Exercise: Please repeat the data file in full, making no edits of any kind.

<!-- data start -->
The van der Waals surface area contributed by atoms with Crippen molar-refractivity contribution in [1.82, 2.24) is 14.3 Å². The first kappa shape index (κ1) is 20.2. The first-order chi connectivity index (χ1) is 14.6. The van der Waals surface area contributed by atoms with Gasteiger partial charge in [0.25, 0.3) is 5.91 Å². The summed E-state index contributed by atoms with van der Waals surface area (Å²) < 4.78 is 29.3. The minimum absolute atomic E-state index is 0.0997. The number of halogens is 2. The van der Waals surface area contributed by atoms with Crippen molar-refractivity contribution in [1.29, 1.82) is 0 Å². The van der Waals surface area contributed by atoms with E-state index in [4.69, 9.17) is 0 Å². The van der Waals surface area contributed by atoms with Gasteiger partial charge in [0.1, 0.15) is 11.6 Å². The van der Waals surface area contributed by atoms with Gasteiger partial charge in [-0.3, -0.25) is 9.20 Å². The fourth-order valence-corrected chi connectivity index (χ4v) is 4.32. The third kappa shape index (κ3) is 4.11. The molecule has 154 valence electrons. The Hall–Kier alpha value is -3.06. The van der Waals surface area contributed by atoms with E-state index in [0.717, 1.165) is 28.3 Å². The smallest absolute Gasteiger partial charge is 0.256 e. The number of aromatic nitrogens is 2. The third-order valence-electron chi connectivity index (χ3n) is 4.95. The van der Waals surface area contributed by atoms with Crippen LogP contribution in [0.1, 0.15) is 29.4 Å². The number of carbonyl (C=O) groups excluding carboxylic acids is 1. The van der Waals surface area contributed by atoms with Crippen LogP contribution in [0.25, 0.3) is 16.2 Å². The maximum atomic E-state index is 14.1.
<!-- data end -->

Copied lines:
The van der Waals surface area contributed by atoms with Crippen molar-refractivity contribution in [1.82, 2.24) is 14.3 Å². The first kappa shape index (κ1) is 20.2. The first-order chi connectivity index (χ1) is 14.6. The van der Waals surface area contributed by atoms with Gasteiger partial charge in [0.25, 0.3) is 5.91 Å². The summed E-state index contributed by atoms with van der Waals surface area (Å²) < 4.78 is 29.3. The minimum absolute atomic E-state index is 0.0997. The number of halogens is 2. The van der Waals surface area contributed by atoms with Crippen molar-refractivity contribution in [1.29, 1.82) is 0 Å². The van der Waals surface area contributed by atoms with E-state index in [4.69, 9.17) is 0 Å². The van der Waals surface area contributed by atoms with Gasteiger partial charge in [0.1, 0.15) is 11.6 Å². The van der Waals surface area contributed by atoms with Gasteiger partial charge in [-0.3, -0.25) is 9.20 Å². The fourth-order valence-corrected chi connectivity index (χ4v) is 4.32. The third kappa shape index (κ3) is 4.11. The molecule has 154 valence electrons. The Hall–Kier alpha value is -3.06. The van der Waals surface area contributed by atoms with E-state index in [0.717, 1.165) is 28.3 Å². The smallest absolute Gasteiger partial charge is 0.256 e. The number of aromatic nitrogens is 2. The third-order valence-electron chi connectivity index (χ3n) is 4.95. The van der Waals surface area contributed by atoms with Crippen LogP contribution in [0.1, 0.15) is 29.4 Å². The number of carbonyl (C=O) groups excluding carboxylic acids is 1. The van der Waals surface area contributed by atoms with Crippen LogP contribution in [0.25, 0.3) is 16.2 Å². The maximum atomic E-state index is 14.1.